Victorian Railways C class
VR photograph of C 1, as built in 1918.
The C class was a mainline goods locomotive of the 2-8-0 'Consolidation' type that ran on the Victorian Railways between 1918 and 1962. Although its original design had some key shortcomings, a number of improvements were made over the class' long career on the VR, many of which were subsequently applied to other locomotive classes on the system.
Designed by Chief Mechanical Engineer W. M. Shannon, the C class was the first goods locomotive designed and built entirely in-house by the Victorian Railways Newport Workshops, following on from the successful Dd and A2 class passenger locomotives. When class leader C 1 was introduced in 1918, it was the heaviest and most powerful steam locomotive in Australia. It had been necessary for Victorian Railways to strengthen bridges at Dudley Street, North Melbourne and along the lines to Woodend and Seymour on which the new locomotive was expected to run.
The prototype locomotive C 1 was the only one of the class painted in the Victorian Railways 'Canadian Red' scheme. Locomotive C 2 was the first new Victorian Railways locomotive to be finished in the new VR livery of plain, unrelieved black, an cost-efficiency initiative introduced by the new VR Chairman Harold Clapp. It was the first of a further 25 C class members also built at Newport Workshops between 1921 and 1926.
The high tractive effort of the C class locomotives enabled Victorian Railways to operate heavier goods trains with a single locomotive and thus enabled significant savings in operating costs through a reduction in train-miles for the tonnage hauled. Along with the smaller K class branch line 2-8-0, they were credited with playing a major part in the 15% reduction in overall goods and livestock train miles on Victoria Railways between 1920 and 1924, against a reduction of overall tonnage hauled of only 3% for the same years.
Upon introduction, locomotive C 1 was put to work operating through goods trains on the Melbourne to Seymour line. Apart from its ability to operate heavy train unassisted, it was also found to be 5% more efficient in coal consumption per ton-mile than superheater-equipped A2 and Dd class locomotives, and 25% more efficient that A2 or Dd class locomotives with saturated steam boilers.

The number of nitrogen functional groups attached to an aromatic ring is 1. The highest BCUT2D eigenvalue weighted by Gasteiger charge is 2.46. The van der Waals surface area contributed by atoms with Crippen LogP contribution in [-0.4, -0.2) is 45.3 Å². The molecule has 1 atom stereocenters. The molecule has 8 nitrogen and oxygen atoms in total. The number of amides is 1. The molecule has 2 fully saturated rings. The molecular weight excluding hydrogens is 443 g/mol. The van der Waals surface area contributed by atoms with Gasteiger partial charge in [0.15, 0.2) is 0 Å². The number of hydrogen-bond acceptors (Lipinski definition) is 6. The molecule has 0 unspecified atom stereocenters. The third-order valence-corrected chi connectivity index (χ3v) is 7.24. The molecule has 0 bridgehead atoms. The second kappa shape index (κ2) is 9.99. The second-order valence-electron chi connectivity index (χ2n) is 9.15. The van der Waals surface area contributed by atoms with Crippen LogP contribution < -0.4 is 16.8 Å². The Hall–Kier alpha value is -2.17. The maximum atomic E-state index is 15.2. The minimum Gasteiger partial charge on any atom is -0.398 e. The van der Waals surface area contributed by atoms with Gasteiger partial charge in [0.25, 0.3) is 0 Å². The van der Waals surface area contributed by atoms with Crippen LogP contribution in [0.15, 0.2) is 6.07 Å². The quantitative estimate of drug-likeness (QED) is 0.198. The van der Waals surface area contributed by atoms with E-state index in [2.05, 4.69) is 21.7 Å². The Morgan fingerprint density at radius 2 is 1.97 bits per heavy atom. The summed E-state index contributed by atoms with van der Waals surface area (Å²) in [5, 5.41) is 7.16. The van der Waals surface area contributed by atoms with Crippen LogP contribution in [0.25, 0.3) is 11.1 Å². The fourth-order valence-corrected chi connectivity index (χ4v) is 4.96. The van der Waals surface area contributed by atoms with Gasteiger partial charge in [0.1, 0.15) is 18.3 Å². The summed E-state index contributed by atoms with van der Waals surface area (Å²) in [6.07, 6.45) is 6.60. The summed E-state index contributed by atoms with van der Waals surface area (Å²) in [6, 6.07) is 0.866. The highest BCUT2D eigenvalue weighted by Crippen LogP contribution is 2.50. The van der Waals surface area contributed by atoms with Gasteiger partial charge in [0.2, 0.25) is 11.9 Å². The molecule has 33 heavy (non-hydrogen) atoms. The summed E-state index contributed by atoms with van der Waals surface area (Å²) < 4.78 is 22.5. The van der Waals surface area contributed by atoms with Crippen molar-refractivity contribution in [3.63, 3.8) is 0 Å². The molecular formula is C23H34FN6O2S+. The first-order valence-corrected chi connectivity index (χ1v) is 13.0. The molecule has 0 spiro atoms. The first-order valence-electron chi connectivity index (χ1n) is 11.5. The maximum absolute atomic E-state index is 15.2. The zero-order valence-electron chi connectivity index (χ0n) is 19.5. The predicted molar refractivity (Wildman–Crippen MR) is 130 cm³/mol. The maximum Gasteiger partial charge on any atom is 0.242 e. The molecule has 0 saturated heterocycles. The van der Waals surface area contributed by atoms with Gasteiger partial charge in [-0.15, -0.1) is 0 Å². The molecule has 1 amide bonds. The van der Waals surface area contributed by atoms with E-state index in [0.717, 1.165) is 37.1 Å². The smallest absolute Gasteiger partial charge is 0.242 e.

By 1924 C class locomotives were operating on the Bendigo, North Eastern, and Wonthaggi railway lines, where full trainloads of bulk goods were available. By 1925, they were also operating grain trains from Ararat to Geelong via Maroona where they were able to haul 1200 ton trains unassisted, a 420-ton increase over the hauling capacity of an A2 class locomotive on the same route.
In practice, the C class was initially a somewhat less successful design than the A2. Key shortcomings included a very long, 9 feet 7 inches (2.92 m) manually stoked firebox that was difficult to fire and prone to clinkering, and an undersized boiler. The locomotives tended to run out of steam when worked hard.
In an attempt to rectify these problems, locomotive C 5 was fitted in 1933 with a new front end, based on the Association of American Railroads (AAR) design of self-cleaning smokebox, to improve steaming qualities. The results were very promising and led to further experimental work, using A2 class locomotive A2 998 as a test bed and conducted under the direction of VR Rolling Stock branch engineer Edgar Brownbill, in streamlining the steam passages and other changes to reduce back pressure on the exhaust side and increase efficiency. These changes, referred to as 'Modified Front End', were such an improvement that the rest of the A2 and C classes were progressively modified, as well as all of the K, N, S and X classes.